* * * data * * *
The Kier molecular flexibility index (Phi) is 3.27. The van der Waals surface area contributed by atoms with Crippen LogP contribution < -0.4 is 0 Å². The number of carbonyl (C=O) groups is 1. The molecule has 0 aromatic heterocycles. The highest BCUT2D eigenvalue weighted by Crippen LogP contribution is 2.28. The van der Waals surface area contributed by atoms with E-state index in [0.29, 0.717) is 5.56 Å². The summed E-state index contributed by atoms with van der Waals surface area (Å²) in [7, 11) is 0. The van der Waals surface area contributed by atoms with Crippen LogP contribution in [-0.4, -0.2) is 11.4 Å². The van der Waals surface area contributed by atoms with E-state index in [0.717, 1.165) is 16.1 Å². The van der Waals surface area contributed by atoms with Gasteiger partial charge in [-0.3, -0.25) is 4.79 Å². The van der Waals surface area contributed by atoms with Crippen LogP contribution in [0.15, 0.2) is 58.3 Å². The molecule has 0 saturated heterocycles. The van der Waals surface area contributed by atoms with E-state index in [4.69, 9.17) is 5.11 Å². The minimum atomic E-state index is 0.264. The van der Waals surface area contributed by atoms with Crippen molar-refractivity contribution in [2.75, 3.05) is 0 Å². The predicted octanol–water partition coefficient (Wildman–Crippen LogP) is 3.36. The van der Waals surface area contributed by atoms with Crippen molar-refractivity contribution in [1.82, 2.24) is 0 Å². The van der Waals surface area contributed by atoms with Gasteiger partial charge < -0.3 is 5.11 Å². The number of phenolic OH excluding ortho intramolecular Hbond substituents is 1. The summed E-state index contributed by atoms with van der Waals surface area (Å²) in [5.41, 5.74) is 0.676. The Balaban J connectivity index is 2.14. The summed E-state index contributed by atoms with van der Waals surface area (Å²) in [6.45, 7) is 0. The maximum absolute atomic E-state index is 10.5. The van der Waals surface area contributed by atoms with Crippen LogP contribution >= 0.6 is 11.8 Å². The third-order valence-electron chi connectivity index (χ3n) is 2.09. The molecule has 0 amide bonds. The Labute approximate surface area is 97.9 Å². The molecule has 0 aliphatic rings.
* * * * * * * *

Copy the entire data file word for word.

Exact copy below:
The Kier molecular flexibility index (Phi) is 3.27. The van der Waals surface area contributed by atoms with Crippen LogP contribution < -0.4 is 0 Å². The number of carbonyl (C=O) groups is 1. The molecule has 0 aromatic heterocycles. The highest BCUT2D eigenvalue weighted by Crippen LogP contribution is 2.28. The van der Waals surface area contributed by atoms with E-state index in [0.29, 0.717) is 5.56 Å². The summed E-state index contributed by atoms with van der Waals surface area (Å²) in [7, 11) is 0. The van der Waals surface area contributed by atoms with Crippen LogP contribution in [-0.4, -0.2) is 11.4 Å². The van der Waals surface area contributed by atoms with E-state index in [0.717, 1.165) is 16.1 Å². The van der Waals surface area contributed by atoms with Gasteiger partial charge in [-0.3, -0.25) is 4.79 Å². The van der Waals surface area contributed by atoms with Crippen LogP contribution in [0.15, 0.2) is 58.3 Å². The molecule has 0 saturated heterocycles. The van der Waals surface area contributed by atoms with E-state index in [4.69, 9.17) is 5.11 Å². The minimum atomic E-state index is 0.264. The van der Waals surface area contributed by atoms with Crippen molar-refractivity contribution in [2.75, 3.05) is 0 Å². The predicted octanol–water partition coefficient (Wildman–Crippen LogP) is 3.36. The van der Waals surface area contributed by atoms with Crippen molar-refractivity contribution in [1.82, 2.24) is 0 Å². The van der Waals surface area contributed by atoms with Gasteiger partial charge < -0.3 is 5.11 Å². The number of phenolic OH excluding ortho intramolecular Hbond substituents is 1. The summed E-state index contributed by atoms with van der Waals surface area (Å²) in [5.41, 5.74) is 0.676. The Balaban J connectivity index is 2.14. The summed E-state index contributed by atoms with van der Waals surface area (Å²) in [6.45, 7) is 0. The maximum absolute atomic E-state index is 10.5. The van der Waals surface area contributed by atoms with Crippen LogP contribution >= 0.6 is 11.8 Å². The third-order valence-electron chi connectivity index (χ3n) is 2.09. The molecule has 0 amide bonds. The Labute approximate surface area is 97.9 Å². The molecule has 0 aliphatic rings.